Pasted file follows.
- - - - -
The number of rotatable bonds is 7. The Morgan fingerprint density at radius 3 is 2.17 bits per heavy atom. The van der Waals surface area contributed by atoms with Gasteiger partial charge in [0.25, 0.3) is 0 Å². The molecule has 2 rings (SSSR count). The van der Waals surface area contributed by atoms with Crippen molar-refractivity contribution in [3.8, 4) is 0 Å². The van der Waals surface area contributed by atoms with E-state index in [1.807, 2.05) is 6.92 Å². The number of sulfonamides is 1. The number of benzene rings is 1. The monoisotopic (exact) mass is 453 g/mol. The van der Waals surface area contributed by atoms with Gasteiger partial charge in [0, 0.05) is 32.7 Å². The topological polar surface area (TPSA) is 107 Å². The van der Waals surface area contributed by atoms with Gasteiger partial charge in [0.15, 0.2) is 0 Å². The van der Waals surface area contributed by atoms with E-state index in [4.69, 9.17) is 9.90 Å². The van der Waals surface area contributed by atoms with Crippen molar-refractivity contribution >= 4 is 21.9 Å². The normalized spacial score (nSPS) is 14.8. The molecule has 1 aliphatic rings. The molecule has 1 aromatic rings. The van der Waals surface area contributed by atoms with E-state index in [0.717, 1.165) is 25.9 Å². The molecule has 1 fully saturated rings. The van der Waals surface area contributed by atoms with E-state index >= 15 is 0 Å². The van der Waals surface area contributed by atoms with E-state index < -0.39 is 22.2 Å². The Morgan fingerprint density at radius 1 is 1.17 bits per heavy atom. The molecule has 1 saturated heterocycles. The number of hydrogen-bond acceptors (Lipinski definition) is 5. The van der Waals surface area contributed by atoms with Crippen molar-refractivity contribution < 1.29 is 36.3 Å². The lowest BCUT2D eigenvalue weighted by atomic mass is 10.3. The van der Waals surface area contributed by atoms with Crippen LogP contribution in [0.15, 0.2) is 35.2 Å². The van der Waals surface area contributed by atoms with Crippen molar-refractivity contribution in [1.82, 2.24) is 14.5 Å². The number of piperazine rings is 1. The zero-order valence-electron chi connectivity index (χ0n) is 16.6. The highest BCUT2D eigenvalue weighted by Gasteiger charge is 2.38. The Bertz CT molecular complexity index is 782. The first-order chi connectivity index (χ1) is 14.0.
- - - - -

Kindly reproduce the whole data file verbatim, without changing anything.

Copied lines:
The number of rotatable bonds is 7. The Morgan fingerprint density at radius 3 is 2.17 bits per heavy atom. The van der Waals surface area contributed by atoms with Gasteiger partial charge in [0.25, 0.3) is 0 Å². The molecule has 2 rings (SSSR count). The van der Waals surface area contributed by atoms with Crippen molar-refractivity contribution in [3.8, 4) is 0 Å². The van der Waals surface area contributed by atoms with E-state index in [1.807, 2.05) is 6.92 Å². The number of sulfonamides is 1. The number of benzene rings is 1. The monoisotopic (exact) mass is 453 g/mol. The van der Waals surface area contributed by atoms with Gasteiger partial charge in [0, 0.05) is 32.7 Å². The topological polar surface area (TPSA) is 107 Å². The van der Waals surface area contributed by atoms with Gasteiger partial charge in [0.15, 0.2) is 0 Å². The van der Waals surface area contributed by atoms with E-state index in [4.69, 9.17) is 9.90 Å². The van der Waals surface area contributed by atoms with Crippen molar-refractivity contribution >= 4 is 21.9 Å². The normalized spacial score (nSPS) is 14.8. The molecule has 1 aliphatic rings. The molecule has 1 aromatic rings. The van der Waals surface area contributed by atoms with E-state index in [0.717, 1.165) is 25.9 Å². The molecule has 1 fully saturated rings. The van der Waals surface area contributed by atoms with E-state index >= 15 is 0 Å². The van der Waals surface area contributed by atoms with E-state index < -0.39 is 22.2 Å². The Morgan fingerprint density at radius 1 is 1.17 bits per heavy atom. The molecule has 1 saturated heterocycles. The number of hydrogen-bond acceptors (Lipinski definition) is 5. The van der Waals surface area contributed by atoms with Crippen molar-refractivity contribution < 1.29 is 36.3 Å². The lowest BCUT2D eigenvalue weighted by atomic mass is 10.3. The van der Waals surface area contributed by atoms with Crippen LogP contribution in [0.15, 0.2) is 35.2 Å². The van der Waals surface area contributed by atoms with Crippen molar-refractivity contribution in [1.82, 2.24) is 14.5 Å². The number of piperazine rings is 1. The zero-order valence-electron chi connectivity index (χ0n) is 16.6. The highest BCUT2D eigenvalue weighted by Gasteiger charge is 2.38. The Bertz CT molecular complexity index is 782. The first-order chi connectivity index (χ1) is 14.0.